Friday, 17 January 2014

With Archie-Abia’s touch, NPA sculpture brightens Tin Can Island roundabout


By Tajudeen Sowole           

Art contents as a vital component in adding aesthetic value to public space is not missing in the redesigning of the newly renovated First Gate roundabout of Tin Can Island, at Nigerian Ports Authority (NPA), Apapa, Lagos.

The new look of the space, currently, is largely enhanced with a sculptural piece produced by artist, Godwin Archie-Abia, who is a familiar name to the art embellishment of the NPA environment. 
 Though the sculptural work is the familiar NPA logo, it’s been specifically commissioned to replace the old one, which stood at the spot for many years.

Standing 13 feet in actual size of a total 15 feet from the basement, the new NPA sculpture logo emboldens the concept of strength and authority contained in the composite depicted with the images of sea horses and crown. Two sea horses, placed on each side of a crown head lifting or protecting a ship suggests different components coming together for the overall mission of the ship’s safety.

But as an art piece, the challenge of replicating the NPA logo, particularly in metal with such a huge size and bringing the already known identity of the government’s ports agency bare on the environment lies on the shoulder of the artist. But Abia has his interpretation of the concept, particularly the colour combination, yet retaining the maritime flavor.

The new sculpture of NPA logo as public art.


   He explains that the “green, stands for growth, advancement, organization;  black for power strength mystery, richness, elegance, bold; red for Energy, Love, Passion; and yellow for optimism, attention.
On the characters of the components, Abia attributes “strength,” to the sea horse, “The Black shield – protects and honour. the crown and  a harbouring ship.”
  Abia who, in the past, had been commissioned to produced paintings for NPA reception and metal gate further breaks down the new sculpture of the logo. He argues that “the choice of two sea horses holding the black shield signifies unity of purpose, peace co-existence.” He notes that holding the shield stands for exchange, which has quite some spiritual interpretation that energises the whole concept for maximum performance and results of the ports authority.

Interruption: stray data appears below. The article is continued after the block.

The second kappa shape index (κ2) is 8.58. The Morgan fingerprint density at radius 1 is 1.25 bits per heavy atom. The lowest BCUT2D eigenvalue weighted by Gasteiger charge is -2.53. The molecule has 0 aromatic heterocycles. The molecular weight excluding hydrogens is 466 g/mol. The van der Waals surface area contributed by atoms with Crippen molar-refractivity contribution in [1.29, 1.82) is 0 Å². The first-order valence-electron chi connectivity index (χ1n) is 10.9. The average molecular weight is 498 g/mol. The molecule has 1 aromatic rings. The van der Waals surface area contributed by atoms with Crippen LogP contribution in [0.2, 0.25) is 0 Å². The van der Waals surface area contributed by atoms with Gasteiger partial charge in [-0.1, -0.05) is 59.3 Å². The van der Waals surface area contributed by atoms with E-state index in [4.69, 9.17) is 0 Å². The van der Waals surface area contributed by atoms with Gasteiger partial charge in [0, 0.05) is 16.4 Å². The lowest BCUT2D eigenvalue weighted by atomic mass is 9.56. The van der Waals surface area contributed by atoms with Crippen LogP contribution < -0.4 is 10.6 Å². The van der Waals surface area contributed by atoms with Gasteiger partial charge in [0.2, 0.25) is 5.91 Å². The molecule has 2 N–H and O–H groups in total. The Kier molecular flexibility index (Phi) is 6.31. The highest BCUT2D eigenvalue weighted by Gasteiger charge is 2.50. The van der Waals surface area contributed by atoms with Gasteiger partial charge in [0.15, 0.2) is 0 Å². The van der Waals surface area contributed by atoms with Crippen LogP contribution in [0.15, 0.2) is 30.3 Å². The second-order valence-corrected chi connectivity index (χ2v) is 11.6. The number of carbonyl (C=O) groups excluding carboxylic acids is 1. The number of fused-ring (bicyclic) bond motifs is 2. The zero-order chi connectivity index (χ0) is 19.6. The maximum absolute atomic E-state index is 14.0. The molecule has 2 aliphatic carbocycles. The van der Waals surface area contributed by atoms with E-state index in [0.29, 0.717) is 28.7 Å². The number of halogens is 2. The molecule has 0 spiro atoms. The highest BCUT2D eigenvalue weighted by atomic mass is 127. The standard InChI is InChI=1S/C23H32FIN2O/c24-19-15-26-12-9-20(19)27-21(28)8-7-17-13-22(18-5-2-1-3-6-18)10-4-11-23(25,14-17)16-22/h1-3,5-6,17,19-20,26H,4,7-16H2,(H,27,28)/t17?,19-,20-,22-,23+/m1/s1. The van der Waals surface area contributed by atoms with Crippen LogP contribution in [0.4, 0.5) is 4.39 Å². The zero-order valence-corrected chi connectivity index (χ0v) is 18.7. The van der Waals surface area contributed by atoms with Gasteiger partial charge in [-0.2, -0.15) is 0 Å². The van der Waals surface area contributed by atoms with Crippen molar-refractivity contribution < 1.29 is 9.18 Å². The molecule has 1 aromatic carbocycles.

The artist sees an art piece beyond the aesthetics value. “Often time individuals and organisations only go after the aesthetics and forget the spiritual aspect of art.” In fact, he cites the NPA logo, specifically, as a test for his spiritual interpretation of an art piece. “Over the years, we had studied and understood the spiritual in-depth of the logo.” Clearly, the artist got an opportunity to interpret the images of the logo when the handlers of the roundabout Seaview Properties gave him the opportunity to refabricate the logo.

The work, Abia stresses, confirms the importance of art content in improving the environment. “That goes to what we have been saying over the years, about beautifying the environment with visual arts on display.”

Abia argues that currently, the NPA gate exudes friendliness that is energised by the sculptural piece. “The serene and friendly environment of the roundabout is more attractive than what it was before. I urge other organization to display and promote their logo on their gates and on major roundabout to stimulate the economic and certain class of people.”

Currently working from his Win Arc Studio and Gallery, in Ikeja, Abia hopes to spread his gospel of art appreciation to the grassroots via his proposed new studio and gallery inside Peace Estate, Ipaja.

He insists that art appreciation at all cadres of the society “ultimately translates to economic buoyancy.” He cautions that “Government can’t provide job for everyone but can create the enabling environment for creativity to blossom.”

On his plans for a new studio, he discloses that “we want to catch them young and make more creative people for the future.”
 As an artist whose studio has a gallery section, which displays his works and other artists, his experience in commercial art over the past two decades should come into place when he moves into the new proposed studio-gallery in a part of Lagos not known for art appreciation.

A consistent advocate of government’s support for art, Archie-Abia, again, stresses the need for a law that will stop importation of foreign art work into Nigeria. He argues that “it’s unacceptable for people, including some public office holders to be importing works of foreign artists into Nigeria; government should ban such importation.” He notes that some of the big hotels and houses in choice residential areas are embellished with works of foreign artists

From being a bone-collage artist, for over a decade, Archie-Abia’s art is a victim of constant drop in power from the national grid. He says “I was forced to reduce the number of bone-collage I used to produce because of lack of electricity. I am now into other mixed media works, but still trying to retain my identity of blending aesthetics and spirituality of art.”

Archie-Abia is a full time studio artist of nearly two decades of practice,  with many solo art exhibitions and nearly ten group art exhibitions.



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